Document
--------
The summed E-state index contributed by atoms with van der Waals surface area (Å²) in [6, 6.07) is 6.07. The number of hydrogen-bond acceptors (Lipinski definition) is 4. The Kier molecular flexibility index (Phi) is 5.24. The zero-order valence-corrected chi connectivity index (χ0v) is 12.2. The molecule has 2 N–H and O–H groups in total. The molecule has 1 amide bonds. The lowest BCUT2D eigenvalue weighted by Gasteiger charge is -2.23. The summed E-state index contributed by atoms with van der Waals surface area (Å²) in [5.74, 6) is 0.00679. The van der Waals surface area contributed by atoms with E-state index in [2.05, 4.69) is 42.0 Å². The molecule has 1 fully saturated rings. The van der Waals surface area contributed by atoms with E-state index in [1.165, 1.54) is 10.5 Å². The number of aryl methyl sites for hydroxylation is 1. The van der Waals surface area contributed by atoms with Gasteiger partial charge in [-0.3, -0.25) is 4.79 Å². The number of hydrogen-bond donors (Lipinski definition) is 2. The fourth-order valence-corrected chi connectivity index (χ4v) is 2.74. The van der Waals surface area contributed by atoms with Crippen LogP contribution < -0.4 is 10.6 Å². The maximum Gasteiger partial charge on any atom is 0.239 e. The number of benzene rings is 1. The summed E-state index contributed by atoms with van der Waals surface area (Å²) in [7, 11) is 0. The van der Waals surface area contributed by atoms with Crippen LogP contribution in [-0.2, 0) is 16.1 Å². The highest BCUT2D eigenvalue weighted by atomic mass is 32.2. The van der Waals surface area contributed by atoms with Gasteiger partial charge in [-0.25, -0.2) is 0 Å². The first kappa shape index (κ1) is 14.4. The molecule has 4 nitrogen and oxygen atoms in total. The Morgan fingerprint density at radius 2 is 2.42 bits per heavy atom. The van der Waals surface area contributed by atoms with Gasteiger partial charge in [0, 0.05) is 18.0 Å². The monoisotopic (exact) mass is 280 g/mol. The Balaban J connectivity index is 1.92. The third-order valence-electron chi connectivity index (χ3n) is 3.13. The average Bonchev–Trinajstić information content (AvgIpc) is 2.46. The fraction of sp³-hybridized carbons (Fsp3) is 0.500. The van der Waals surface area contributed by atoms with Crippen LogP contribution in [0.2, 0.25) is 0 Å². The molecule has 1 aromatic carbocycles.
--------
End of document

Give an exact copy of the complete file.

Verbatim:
The summed E-state index contributed by atoms with van der Waals surface area (Å²) in [6, 6.07) is 6.07. The number of hydrogen-bond acceptors (Lipinski definition) is 4. The Kier molecular flexibility index (Phi) is 5.24. The zero-order valence-corrected chi connectivity index (χ0v) is 12.2. The molecule has 2 N–H and O–H groups in total. The molecule has 1 amide bonds. The lowest BCUT2D eigenvalue weighted by Gasteiger charge is -2.23. The summed E-state index contributed by atoms with van der Waals surface area (Å²) in [5.74, 6) is 0.00679. The van der Waals surface area contributed by atoms with E-state index in [2.05, 4.69) is 42.0 Å². The molecule has 1 fully saturated rings. The van der Waals surface area contributed by atoms with E-state index in [1.165, 1.54) is 10.5 Å². The number of aryl methyl sites for hydroxylation is 1. The van der Waals surface area contributed by atoms with Gasteiger partial charge in [-0.3, -0.25) is 4.79 Å². The number of hydrogen-bond donors (Lipinski definition) is 2. The fourth-order valence-corrected chi connectivity index (χ4v) is 2.74. The van der Waals surface area contributed by atoms with Crippen LogP contribution < -0.4 is 10.6 Å². The maximum Gasteiger partial charge on any atom is 0.239 e. The number of benzene rings is 1. The summed E-state index contributed by atoms with van der Waals surface area (Å²) in [7, 11) is 0. The van der Waals surface area contributed by atoms with Crippen LogP contribution in [-0.2, 0) is 16.1 Å². The highest BCUT2D eigenvalue weighted by atomic mass is 32.2. The van der Waals surface area contributed by atoms with Gasteiger partial charge in [-0.25, -0.2) is 0 Å². The first kappa shape index (κ1) is 14.4. The molecule has 4 nitrogen and oxygen atoms in total. The Morgan fingerprint density at radius 2 is 2.42 bits per heavy atom. The van der Waals surface area contributed by atoms with Gasteiger partial charge in [0, 0.05) is 18.0 Å². The monoisotopic (exact) mass is 280 g/mol. The Balaban J connectivity index is 1.92. The third-order valence-electron chi connectivity index (χ3n) is 3.13. The average Bonchev–Trinajstić information content (AvgIpc) is 2.46. The fraction of sp³-hybridized carbons (Fsp3) is 0.500. The van der Waals surface area contributed by atoms with Crippen LogP contribution in [0.2, 0.25) is 0 Å². The molecule has 1 aromatic carbocycles.